Portal:Birds

From Wikipedia, the free encyclopedia
Jump to navigation Jump to search

Introduction

Bird Diversity 2013.png

Birds, also known as Aves, are a group of endothermic vertebrates, characterised by feathers, toothless beaked jaws, the laying of hard-shelled eggs, a high metabolic rate, a four-chambered heart, and a strong yet lightweight skeleton. Birds live worldwide and range in size from the 5 cm (2 in) bee hummingbird to the 2.75 m (9 ft) ostrich. They rank as the world’s most numerically-successful class of tetrapods, with approximately ten thousand living species, more than half of these being passerines, sometimes known as perching birds. Birds have wings which are more or less developed depending on the species; the only known groups without wings are the extinct moa and elephant birds. Wings, which evolved from forelimbs, gave birds the ability to fly, although further evolution has led to the loss of flight in flightless birds, including ratites, penguins, and diverse endemic island species of birds. The digestive and respiratory systems of birds are also uniquely adapted for flight. Some bird species of aquatic environments, particularly seabirds and some waterbirds, have further evolved for swimming.

Reverse genetic engineering and the fossil record both demonstrate that birds are modern feathered dinosaurs, having evolved from earlier feathered dinosaurs within the theropod group, which are traditionally placed within the saurischian dinosaurs. The closest living relatives of birds are the crocodilians. Primitive bird-like dinosaurs that lie outside class Aves proper, in the broader group Avialae, have been found dating back to the mid-Jurassic period, around 170 million years ago. Many of these early "stem-birds", such as Archaeopteryx, were not yet capable of fully powered flight, and many retained primitive characteristics like toothy jaws in place of beaks, and long bony tails. DNA-based evidence finds that birds diversified dramatically around the time of the Cretaceous–Palaeogene extinction event 66 million years ago, which killed off the pterosaurs and all the non-avian dinosaur lineages. But birds, especially those in the southern continents, survived this event and then migrated to other parts of the world while diversifying during periods of global cooling. This makes them the sole surviving dinosaurs according to cladistics.

Some birds, especially corvids and parrots, are among the most intelligent animals; several bird species make and use tools, and many social species pass on knowledge across generations, which is considered a form of culture. Many species annually migrate great distances. Birds are social, communicating with visual signals, calls, and bird songs, and participating in such social behaviours as cooperative breeding and hunting, flocking, and mobbing of predators. The vast majority of bird species are socially monogamous (referring to social living arrangement, distinct from genetic monogamy), usually for one breeding season at a time, sometimes for years, but rarely for life. Other species have breeding systems that are polygynous (arrangement of one male with many females) or, rarely, polyandrous (arrangement of one female with many males). Birds produce offspring by laying eggs which are fertilised through sexual reproduction. They are usually laid in a nest and incubated by the parents. Most birds have an extended period of parental care after hatching. Some birds, such as hens, lay eggs even when not fertilised, though unfertilised eggs do not produce offspring.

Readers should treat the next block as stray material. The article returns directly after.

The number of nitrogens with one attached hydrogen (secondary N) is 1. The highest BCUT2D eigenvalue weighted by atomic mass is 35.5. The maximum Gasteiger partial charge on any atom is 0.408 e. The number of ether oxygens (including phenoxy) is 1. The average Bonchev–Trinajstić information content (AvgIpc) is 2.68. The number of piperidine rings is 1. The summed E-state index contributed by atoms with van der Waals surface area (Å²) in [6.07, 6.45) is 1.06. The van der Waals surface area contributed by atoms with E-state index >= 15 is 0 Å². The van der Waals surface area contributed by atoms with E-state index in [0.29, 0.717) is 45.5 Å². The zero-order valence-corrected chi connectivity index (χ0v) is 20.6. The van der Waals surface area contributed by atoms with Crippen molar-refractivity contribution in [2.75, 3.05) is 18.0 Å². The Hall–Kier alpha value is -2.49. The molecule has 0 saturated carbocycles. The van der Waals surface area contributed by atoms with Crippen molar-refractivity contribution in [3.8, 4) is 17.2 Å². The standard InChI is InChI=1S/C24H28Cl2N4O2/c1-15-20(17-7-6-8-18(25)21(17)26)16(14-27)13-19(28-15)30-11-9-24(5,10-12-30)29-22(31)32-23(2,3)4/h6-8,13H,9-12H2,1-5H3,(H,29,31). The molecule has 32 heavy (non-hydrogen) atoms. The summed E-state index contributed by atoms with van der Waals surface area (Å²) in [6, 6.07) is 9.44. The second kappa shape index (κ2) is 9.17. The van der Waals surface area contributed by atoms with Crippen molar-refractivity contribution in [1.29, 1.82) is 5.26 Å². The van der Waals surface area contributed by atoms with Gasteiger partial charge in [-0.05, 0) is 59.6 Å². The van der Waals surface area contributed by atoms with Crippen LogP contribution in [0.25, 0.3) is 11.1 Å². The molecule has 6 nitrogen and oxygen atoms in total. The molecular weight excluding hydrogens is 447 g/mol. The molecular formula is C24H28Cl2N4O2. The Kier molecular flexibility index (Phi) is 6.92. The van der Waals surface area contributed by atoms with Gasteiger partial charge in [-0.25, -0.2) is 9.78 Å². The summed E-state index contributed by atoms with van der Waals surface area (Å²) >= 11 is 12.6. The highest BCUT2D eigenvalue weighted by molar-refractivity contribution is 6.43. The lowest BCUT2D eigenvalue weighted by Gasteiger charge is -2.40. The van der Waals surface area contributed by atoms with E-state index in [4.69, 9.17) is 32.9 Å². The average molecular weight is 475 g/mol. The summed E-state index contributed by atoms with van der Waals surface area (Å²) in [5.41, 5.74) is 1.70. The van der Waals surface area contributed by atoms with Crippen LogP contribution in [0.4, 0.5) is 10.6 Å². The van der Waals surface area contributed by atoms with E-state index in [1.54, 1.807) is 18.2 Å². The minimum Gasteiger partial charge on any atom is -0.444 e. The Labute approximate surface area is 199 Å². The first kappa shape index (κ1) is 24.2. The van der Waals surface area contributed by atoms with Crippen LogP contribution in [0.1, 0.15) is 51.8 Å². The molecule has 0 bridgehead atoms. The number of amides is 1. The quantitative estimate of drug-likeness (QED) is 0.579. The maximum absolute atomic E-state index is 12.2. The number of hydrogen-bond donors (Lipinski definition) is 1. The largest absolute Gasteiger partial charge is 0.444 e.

Many species of birds are economically important as food for human consumption and raw material in manufacturing, with domesticated and undomesticated birds (poultry and game) being important sources of eggs, meat, and feathers. Songbirds, parrots, and other species are popular as pets. Guano (bird excrement) is harvested for use as a fertiliser. Birds prominently figure throughout human culture. About 120–130 species have become extinct due to human activity since the 17th century, and hundreds more before then. Human activity threatens about 1,200 bird species with extinction, though efforts are underway to protect them. Recreational birdwatching is an important part of the ecotourism industry.

Selected general bird topic

A top of broken glass provides an effective physical deterrent to birds considering resting on this wall.

Bird control is the generic name for methods to eliminate or deter pest birds from landing, roosting and nesting.